To the extent described so far, the capacitance pressure transducer 11 is generally conventional. As discussed previously, although such transducers are of a rugged construction and are highly sensitive, they are incapable of providing accuracy at high temperatures. That is, the resistance of the insulation material making up block 17 changes substantially at higher temperatures. As mentioned before, if the block 17 is glass as is most desirable to provide the transducer with the matched expansion characteristic necessary for accuracy, the resistance of the block 17 is four or five orders of magnitude less at 800°F than it is at 70°F. Because this resistance is directly in shunt with the capacitance between the plate 16 and the diaphragm 13, it, at the least, introduces a substantial error in the desired pressure measurement, and in some situations can completely mask it.
As a particularly salient feature of the instant invention, it includes means for substantially reducing resistive current flow through a region of the insulating block and the dielectric between plate 16 and diaphragm 13. More particularly, the transducer includes a third electrode 22 that is imbedded in block 17 and interposed between the housing 12 and rod 14. Electrode 22 is generally of cylindrical configuration and is made of an electrically conductive material. Care must be taken to see that no portion of insulating block 17 extends over the upper end of electrode 22. This block material would provide a jumper for current flow between the insulating block portion inside electrode 22 and the insulating block portion on the exterior of electrode 22.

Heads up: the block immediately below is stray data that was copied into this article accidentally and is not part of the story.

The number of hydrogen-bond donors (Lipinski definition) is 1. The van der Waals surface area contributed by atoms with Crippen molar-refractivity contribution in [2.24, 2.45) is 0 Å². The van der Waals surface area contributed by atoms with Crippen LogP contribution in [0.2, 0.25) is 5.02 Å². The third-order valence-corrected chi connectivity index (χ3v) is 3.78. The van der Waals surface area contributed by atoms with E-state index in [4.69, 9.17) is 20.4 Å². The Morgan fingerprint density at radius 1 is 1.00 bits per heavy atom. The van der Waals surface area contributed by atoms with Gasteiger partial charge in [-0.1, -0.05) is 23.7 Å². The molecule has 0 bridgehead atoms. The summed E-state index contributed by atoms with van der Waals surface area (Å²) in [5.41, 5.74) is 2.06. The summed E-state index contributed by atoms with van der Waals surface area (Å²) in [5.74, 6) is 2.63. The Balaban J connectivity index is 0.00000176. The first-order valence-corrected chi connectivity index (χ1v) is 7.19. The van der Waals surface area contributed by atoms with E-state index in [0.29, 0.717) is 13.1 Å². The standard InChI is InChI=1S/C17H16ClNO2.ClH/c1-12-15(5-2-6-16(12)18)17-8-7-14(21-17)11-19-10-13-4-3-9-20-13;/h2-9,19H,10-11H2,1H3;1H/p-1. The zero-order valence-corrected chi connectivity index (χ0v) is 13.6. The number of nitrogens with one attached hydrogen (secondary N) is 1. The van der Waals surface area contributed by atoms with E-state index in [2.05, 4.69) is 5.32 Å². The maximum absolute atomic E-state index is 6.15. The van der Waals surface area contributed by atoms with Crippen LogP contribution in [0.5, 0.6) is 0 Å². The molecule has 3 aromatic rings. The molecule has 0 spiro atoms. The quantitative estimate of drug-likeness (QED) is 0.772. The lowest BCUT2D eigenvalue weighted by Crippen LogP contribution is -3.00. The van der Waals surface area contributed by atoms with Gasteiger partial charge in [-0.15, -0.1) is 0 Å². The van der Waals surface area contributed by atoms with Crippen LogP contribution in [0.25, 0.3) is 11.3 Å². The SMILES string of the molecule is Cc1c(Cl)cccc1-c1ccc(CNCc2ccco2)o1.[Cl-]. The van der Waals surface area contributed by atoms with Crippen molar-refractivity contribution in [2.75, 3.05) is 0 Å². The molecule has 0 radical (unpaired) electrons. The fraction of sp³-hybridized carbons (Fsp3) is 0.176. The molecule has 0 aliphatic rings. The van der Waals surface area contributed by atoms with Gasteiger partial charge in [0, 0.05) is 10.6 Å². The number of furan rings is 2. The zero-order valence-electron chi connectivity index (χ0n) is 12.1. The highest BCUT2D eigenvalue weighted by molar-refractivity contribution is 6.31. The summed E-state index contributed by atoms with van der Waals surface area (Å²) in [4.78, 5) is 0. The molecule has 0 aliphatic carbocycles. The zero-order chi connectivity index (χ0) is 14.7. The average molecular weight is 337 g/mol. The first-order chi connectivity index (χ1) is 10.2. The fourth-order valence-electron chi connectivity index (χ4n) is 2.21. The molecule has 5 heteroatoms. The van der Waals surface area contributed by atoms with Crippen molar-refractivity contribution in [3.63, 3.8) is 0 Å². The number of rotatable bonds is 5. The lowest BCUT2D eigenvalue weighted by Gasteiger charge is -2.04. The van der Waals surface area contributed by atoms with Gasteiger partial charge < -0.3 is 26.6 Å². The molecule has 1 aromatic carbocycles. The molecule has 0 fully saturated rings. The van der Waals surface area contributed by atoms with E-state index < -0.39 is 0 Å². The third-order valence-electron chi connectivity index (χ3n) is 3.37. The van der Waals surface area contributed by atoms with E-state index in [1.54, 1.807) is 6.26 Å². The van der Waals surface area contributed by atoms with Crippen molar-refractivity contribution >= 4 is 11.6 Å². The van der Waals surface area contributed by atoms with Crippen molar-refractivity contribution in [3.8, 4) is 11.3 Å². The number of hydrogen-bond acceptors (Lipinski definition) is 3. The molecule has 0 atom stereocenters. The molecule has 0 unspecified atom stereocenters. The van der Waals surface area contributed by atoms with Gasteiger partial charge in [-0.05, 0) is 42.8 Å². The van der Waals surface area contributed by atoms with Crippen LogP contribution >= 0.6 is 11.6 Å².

In some applications, it is not unusual for a-c source 41 to supply a signal as large as 40 volts. At high temperatures, the resistance of insulating block 17 is relatively low. At high temperatures, but for electrode 22, which serves as an electrical shield, the resistive current flowing between housing 12 and rod 14 would be much larger than the desired capacitive current between plate 16 and diaphragm 13 and the desired signal would be swamped by "noise." The large resistive current is avoided by maintaining the potential on electrode 22 as close as possible to the potential of the second electrode. Whatever resistive current passes between housing 12 and electrode 22 will not be seen as a current flowing between plate 16 and diaphragm 13.